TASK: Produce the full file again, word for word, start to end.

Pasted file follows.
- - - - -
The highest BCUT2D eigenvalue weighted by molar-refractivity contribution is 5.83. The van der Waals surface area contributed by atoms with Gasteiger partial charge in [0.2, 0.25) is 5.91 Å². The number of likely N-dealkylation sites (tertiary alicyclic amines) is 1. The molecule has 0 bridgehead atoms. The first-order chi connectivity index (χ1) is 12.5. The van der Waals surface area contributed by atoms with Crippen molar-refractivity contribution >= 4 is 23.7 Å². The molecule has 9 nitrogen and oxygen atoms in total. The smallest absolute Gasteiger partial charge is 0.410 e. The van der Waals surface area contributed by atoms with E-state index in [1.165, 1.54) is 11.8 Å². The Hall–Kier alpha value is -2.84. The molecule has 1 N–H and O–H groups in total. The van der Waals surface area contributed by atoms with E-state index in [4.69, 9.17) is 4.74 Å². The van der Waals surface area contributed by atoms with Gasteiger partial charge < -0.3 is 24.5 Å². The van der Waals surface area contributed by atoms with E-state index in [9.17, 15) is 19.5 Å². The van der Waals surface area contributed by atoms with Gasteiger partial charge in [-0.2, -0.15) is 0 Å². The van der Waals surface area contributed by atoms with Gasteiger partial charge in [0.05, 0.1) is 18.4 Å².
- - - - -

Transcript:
The highest BCUT2D eigenvalue weighted by molar-refractivity contribution is 5.83. The van der Waals surface area contributed by atoms with Gasteiger partial charge in [0.2, 0.25) is 5.91 Å². The number of likely N-dealkylation sites (tertiary alicyclic amines) is 1. The molecule has 0 bridgehead atoms. The first-order chi connectivity index (χ1) is 12.5. The van der Waals surface area contributed by atoms with Crippen molar-refractivity contribution >= 4 is 23.7 Å². The molecule has 9 nitrogen and oxygen atoms in total. The smallest absolute Gasteiger partial charge is 0.410 e. The van der Waals surface area contributed by atoms with E-state index in [1.165, 1.54) is 11.8 Å². The Hall–Kier alpha value is -2.84. The molecule has 1 N–H and O–H groups in total. The van der Waals surface area contributed by atoms with E-state index in [4.69, 9.17) is 4.74 Å². The van der Waals surface area contributed by atoms with Gasteiger partial charge < -0.3 is 24.5 Å². The van der Waals surface area contributed by atoms with E-state index in [9.17, 15) is 19.5 Å². The van der Waals surface area contributed by atoms with Gasteiger partial charge in [-0.2, -0.15) is 0 Å². The van der Waals surface area contributed by atoms with Gasteiger partial charge in [0.05, 0.1) is 18.4 Å².